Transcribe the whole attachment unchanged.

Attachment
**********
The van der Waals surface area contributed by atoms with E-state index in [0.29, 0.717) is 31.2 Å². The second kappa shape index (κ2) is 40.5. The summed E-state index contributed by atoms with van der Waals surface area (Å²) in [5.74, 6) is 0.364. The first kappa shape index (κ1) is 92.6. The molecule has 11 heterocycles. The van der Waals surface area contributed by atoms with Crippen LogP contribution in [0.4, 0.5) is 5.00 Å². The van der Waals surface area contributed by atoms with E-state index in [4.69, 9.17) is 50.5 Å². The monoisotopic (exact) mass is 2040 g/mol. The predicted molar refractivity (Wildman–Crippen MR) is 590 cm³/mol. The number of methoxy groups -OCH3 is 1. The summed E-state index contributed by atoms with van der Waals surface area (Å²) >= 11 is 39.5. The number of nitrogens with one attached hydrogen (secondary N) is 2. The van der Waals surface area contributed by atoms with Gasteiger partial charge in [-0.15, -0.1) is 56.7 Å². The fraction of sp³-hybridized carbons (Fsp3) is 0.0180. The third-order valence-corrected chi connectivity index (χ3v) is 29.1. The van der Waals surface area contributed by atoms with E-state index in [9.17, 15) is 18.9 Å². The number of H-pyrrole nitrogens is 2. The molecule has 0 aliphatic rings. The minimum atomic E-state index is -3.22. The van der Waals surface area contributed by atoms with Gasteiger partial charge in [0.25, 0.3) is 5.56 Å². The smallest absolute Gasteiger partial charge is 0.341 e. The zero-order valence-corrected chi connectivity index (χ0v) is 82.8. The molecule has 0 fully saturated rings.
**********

The van der Waals surface area contributed by atoms with E-state index in [0.29, 0.717) is 31.2 Å². The second kappa shape index (κ2) is 40.5. The summed E-state index contributed by atoms with van der Waals surface area (Å²) in [5.74, 6) is 0.364. The first kappa shape index (κ1) is 92.6. The molecule has 11 heterocycles. The van der Waals surface area contributed by atoms with Crippen LogP contribution in [0.4, 0.5) is 5.00 Å². The van der Waals surface area contributed by atoms with E-state index in [4.69, 9.17) is 50.5 Å². The monoisotopic (exact) mass is 2040 g/mol. The predicted molar refractivity (Wildman–Crippen MR) is 590 cm³/mol. The number of methoxy groups -OCH3 is 1. The summed E-state index contributed by atoms with van der Waals surface area (Å²) >= 11 is 39.5. The number of nitrogens with one attached hydrogen (secondary N) is 2. The van der Waals surface area contributed by atoms with Gasteiger partial charge in [-0.15, -0.1) is 56.7 Å². The fraction of sp³-hybridized carbons (Fsp3) is 0.0180. The third-order valence-corrected chi connectivity index (χ3v) is 29.1. The van der Waals surface area contributed by atoms with E-state index in [9.17, 15) is 18.9 Å². The number of H-pyrrole nitrogens is 2. The molecule has 0 aliphatic rings. The minimum atomic E-state index is -3.22. The van der Waals surface area contributed by atoms with Gasteiger partial charge in [0.25, 0.3) is 5.56 Å². The smallest absolute Gasteiger partial charge is 0.341 e. The zero-order valence-corrected chi connectivity index (χ0v) is 82.8. The molecule has 0 fully saturated rings.